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Critical Thinking Tutorial: Statistical Misrepresentation

This tutorial will empower you with valuable critical thinking skills that are essential for your university education.

Statistics that Mislead

Like fallacies that lack evidence to support their claims, statistics are numbers or quantitative data that can be used to misrepresent a claim.

A common assumption we make when we see evidence represented as numbers is that numbers don't lie. While it is true that numbers themselves do not lie, the interpretation and presentation of numbers can be misleading or manipulated to create a false impression.

Consider, for example, Simpson's Paradox:

Source: Simpson's Paradox Explained by Alex Kolkena on YouTube

Simply stated, Simpson's Paradox is a phenomenon in statistics where a trend or relationship that appears in different groups of data, disappears or reverses when the groups are combined. It is a counterintuitive and sometimes misleading phenomenon that can occur when the data is not properly analyzed or interpreted.

How Numbers Are Used In Misleading Ways

Misleading statistics is when numerical data is used in a way that distorts or misrepresents the true meaning or significance of the numbers. They can be used intentionally or unintentionally to manipulate opinions, deceive people, or support a flawed argument. Here are a few examples of misleading statistics:

  1. Cherry-picking: This occurs when only the data points that support a particular viewpoint or conclusion are selected, ignoring or excluding contradictory data. Focusing only on favourable data may misrepresent the true picture or trend.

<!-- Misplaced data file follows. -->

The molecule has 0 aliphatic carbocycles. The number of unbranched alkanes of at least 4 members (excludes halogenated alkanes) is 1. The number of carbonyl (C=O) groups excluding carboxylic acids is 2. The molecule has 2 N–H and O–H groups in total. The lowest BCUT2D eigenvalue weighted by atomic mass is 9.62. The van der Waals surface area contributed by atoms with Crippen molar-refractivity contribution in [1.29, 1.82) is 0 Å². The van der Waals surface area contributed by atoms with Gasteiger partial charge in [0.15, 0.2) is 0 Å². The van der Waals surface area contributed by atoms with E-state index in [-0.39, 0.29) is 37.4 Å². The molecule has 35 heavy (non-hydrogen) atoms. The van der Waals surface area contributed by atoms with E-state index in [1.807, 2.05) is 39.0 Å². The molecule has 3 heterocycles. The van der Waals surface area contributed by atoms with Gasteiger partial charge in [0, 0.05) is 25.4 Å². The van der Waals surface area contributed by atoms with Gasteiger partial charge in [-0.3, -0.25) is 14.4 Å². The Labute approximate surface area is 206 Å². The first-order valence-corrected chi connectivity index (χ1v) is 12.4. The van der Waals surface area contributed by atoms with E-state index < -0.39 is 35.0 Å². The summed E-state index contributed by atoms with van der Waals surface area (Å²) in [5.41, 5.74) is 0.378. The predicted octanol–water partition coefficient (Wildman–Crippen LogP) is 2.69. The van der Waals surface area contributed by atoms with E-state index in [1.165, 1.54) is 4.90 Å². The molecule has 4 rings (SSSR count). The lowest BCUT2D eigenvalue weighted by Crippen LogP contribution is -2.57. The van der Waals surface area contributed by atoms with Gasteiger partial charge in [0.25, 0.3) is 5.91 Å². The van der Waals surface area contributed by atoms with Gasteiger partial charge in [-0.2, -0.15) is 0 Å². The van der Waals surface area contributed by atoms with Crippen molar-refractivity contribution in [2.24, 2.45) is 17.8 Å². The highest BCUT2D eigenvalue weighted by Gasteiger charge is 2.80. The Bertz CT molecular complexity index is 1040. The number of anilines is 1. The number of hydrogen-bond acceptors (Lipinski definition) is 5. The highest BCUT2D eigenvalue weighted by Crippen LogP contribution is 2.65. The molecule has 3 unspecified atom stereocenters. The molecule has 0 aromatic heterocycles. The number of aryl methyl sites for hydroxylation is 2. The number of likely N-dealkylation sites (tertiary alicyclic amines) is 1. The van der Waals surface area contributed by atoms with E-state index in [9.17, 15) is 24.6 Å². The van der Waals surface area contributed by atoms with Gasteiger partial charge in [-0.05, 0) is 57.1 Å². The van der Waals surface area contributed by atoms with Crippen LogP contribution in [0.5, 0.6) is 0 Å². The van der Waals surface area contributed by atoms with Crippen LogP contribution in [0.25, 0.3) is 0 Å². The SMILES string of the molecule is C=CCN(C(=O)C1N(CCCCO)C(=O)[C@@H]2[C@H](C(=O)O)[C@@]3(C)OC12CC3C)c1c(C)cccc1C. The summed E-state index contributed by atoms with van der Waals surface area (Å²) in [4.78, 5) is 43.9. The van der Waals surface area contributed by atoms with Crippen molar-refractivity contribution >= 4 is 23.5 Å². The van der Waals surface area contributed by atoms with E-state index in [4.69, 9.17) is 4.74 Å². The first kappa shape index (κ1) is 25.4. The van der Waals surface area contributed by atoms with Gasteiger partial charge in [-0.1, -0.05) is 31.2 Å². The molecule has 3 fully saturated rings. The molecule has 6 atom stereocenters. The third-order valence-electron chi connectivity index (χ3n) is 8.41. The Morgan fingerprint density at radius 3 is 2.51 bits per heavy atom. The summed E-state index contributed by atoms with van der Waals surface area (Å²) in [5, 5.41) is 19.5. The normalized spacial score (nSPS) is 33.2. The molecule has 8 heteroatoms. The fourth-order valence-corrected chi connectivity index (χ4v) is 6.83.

2. Correlation vs. causation: Drawing conclusions based solely on correlation (a statistical relationship between two variables) without establishing a cause-and-effect relationship can be misleading. Just because two variables are associated does not mean that one directly causes the other.

  3. Small sample sizes: Making sweeping generalizations based on a small sample size can lead to misleading conclusions. A small sample may not be representative of the larger population and can result in skewed or unreliable results.

  4. Biased surveys: Surveys can be manipulated through leading questions, biased sampling methods, or selective reporting of results to achieve a desired outcome. If a survey is not conducted in a fair and unbiased manner, the statistics derived from it can be misleading.

  5. Percentages without context: Presenting percentages without providing the relevant context can lead to misleading interpretations. For example, stating that a company's profits increased by 50% may seem impressive, but if the starting point was very low, the increase may not be significant.

  6. Cumulative probabilities: Misleading statistics can arise from misinterpreting cumulative probabilities. For instance, assuming that if a certain event has a 1 in 10 chance of occurring, it will definitely happen after ten attempts. Each attempt retains the same probability, regardless of previous outcomes.

Key Takeaway: It's important to critically evaluate statistical information, consider the methodology used, and look for additional context to avoid falling prey to misleading statistics.

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